The accounting equation is also known as Balance Sheet equation. The accounting equation shows that:
Assets = Liabilities + Capital
What do these terms mean?
Asset: A resource that may be used by a business or other organisation to derive revenue in the future.
Examples of assets are land, buildings, plant and machinery, motor vehicles, inventories of goods, receivables, bank balances and cash. Assets may be described as tangible or intangible.
Tangible assets are those that can be physically seen or touched (e.g. land, buildings, equipment, inventories, etc.).
Intangible assets cannot be physically seen or touched (e.g. goodwill, which represents the value of a business as a whole compared with the sum of the values of its individual assets and liabilities. As such, goodwill represents the value of the organisation’s customer base, employee relationships, etc.). Other intangible assets might include patents and trademarks.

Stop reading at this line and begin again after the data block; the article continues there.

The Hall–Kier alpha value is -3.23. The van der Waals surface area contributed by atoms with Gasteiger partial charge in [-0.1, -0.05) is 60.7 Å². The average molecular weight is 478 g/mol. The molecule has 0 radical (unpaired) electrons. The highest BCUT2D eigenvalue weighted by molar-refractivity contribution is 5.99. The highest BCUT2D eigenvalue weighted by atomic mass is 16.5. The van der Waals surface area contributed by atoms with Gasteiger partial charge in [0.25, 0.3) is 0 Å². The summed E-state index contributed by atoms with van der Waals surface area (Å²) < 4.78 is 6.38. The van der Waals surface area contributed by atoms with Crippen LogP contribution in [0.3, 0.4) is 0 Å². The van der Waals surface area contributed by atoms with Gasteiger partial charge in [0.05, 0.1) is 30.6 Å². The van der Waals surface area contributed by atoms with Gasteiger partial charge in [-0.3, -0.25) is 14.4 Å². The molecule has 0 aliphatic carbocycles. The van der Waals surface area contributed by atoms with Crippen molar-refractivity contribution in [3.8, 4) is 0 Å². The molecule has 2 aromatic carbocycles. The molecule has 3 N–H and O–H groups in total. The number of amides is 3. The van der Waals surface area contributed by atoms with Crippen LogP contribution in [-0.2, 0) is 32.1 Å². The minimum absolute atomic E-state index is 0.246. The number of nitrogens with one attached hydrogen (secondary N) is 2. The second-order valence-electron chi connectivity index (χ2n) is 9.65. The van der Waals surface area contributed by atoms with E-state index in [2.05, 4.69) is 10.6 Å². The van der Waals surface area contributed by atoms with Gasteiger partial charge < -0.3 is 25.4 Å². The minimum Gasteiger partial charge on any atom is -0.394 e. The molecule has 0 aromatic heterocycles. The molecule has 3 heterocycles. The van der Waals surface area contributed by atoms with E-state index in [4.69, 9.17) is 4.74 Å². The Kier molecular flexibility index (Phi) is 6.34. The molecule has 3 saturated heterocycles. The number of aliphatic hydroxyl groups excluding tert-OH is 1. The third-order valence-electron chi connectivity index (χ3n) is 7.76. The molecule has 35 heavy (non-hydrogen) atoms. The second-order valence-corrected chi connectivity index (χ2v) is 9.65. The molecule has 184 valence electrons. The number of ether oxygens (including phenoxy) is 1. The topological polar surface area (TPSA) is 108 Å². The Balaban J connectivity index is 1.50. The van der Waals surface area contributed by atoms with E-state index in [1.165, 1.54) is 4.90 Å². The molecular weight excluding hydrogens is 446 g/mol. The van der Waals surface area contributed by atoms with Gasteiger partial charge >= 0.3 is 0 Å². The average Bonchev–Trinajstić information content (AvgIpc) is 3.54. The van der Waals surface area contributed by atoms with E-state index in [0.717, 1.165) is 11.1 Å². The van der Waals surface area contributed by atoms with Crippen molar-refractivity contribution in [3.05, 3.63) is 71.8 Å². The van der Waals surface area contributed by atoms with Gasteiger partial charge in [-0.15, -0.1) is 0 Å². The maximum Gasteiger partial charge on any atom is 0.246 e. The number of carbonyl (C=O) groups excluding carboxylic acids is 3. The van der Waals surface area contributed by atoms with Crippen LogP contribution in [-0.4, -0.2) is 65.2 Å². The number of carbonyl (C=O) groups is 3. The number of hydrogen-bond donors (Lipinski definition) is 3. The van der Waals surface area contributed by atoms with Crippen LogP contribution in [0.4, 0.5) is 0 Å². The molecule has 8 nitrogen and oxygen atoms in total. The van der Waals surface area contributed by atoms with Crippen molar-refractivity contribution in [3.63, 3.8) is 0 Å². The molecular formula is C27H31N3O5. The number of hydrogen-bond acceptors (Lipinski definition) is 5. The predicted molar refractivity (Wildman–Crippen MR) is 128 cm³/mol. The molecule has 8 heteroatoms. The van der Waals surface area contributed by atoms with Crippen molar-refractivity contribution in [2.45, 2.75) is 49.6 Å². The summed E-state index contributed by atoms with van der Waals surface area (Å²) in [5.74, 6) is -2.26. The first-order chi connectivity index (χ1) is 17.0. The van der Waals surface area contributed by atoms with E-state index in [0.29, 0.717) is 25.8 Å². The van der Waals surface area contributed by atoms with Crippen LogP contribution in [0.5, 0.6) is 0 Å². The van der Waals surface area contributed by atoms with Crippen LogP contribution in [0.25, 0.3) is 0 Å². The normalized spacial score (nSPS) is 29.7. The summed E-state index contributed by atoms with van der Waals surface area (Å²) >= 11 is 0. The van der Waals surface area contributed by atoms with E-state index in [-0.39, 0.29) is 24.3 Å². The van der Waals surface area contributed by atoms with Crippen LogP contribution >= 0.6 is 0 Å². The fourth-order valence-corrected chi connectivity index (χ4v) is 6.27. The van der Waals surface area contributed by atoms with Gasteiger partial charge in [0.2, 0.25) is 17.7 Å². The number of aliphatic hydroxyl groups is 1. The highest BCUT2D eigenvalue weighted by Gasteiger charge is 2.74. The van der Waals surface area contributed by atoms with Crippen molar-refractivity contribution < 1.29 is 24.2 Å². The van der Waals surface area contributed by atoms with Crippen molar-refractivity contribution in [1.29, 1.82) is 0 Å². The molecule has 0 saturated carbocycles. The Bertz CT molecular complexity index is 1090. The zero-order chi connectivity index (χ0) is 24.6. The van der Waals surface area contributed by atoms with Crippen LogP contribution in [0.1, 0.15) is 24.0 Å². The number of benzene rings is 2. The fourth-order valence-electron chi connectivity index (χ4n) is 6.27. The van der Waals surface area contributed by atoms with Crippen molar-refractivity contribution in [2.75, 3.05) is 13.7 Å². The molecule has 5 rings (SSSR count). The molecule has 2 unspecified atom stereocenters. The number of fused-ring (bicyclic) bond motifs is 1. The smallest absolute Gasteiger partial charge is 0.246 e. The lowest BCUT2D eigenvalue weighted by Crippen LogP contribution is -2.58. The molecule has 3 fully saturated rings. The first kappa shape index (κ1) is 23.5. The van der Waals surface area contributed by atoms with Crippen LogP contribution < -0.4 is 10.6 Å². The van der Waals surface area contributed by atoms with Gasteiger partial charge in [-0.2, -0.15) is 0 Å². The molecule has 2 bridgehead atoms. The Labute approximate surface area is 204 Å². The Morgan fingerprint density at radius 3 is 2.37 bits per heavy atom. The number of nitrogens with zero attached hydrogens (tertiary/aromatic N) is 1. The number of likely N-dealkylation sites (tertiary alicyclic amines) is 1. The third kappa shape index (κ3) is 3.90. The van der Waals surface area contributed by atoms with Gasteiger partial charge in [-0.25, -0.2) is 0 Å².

Receivables: A person owing money to an entity. These are assets to the business because they are eventually converted into cash, which is a resource that can be used by the business.
Liability: An entity’s obligations to transfer economic benefits as a result of past transactions or events.
Thus a liability can be described as an amount owed by a business or organisation to an individual or other business organisation. Examples of liabilities are payables, loans received and bank overdrafts.
Payables: A person or an entity to whom money is owed as a consequence of the receipt of goods or services in advance of payment. These are financial obligations or liabilities of a business until they are paid.